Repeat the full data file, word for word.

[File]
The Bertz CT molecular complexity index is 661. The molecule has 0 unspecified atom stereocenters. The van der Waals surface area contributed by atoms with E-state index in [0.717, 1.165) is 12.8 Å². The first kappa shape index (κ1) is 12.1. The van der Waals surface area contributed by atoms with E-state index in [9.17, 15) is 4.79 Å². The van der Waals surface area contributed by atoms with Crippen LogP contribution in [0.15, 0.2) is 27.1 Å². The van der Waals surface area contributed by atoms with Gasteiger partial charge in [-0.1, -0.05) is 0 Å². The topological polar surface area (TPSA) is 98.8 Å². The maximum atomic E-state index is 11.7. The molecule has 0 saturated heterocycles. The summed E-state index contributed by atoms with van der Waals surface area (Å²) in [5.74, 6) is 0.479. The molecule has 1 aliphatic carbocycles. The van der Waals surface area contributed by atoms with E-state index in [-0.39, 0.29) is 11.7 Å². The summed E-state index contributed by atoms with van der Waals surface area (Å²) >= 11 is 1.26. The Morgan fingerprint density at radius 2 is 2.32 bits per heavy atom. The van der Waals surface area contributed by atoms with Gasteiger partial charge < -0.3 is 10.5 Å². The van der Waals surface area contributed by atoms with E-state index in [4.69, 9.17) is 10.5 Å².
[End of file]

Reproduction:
The Bertz CT molecular complexity index is 661. The molecule has 0 unspecified atom stereocenters. The van der Waals surface area contributed by atoms with E-state index in [0.717, 1.165) is 12.8 Å². The first kappa shape index (κ1) is 12.1. The van der Waals surface area contributed by atoms with E-state index in [9.17, 15) is 4.79 Å². The van der Waals surface area contributed by atoms with Crippen LogP contribution in [0.15, 0.2) is 27.1 Å². The van der Waals surface area contributed by atoms with Gasteiger partial charge in [-0.1, -0.05) is 0 Å². The topological polar surface area (TPSA) is 98.8 Å². The maximum atomic E-state index is 11.7. The molecule has 0 saturated heterocycles. The summed E-state index contributed by atoms with van der Waals surface area (Å²) in [5.74, 6) is 0.479. The molecule has 1 aliphatic carbocycles. The van der Waals surface area contributed by atoms with E-state index in [-0.39, 0.29) is 11.7 Å². The summed E-state index contributed by atoms with van der Waals surface area (Å²) >= 11 is 1.26. The Morgan fingerprint density at radius 2 is 2.32 bits per heavy atom. The van der Waals surface area contributed by atoms with Gasteiger partial charge < -0.3 is 10.5 Å². The van der Waals surface area contributed by atoms with E-state index in [4.69, 9.17) is 10.5 Å².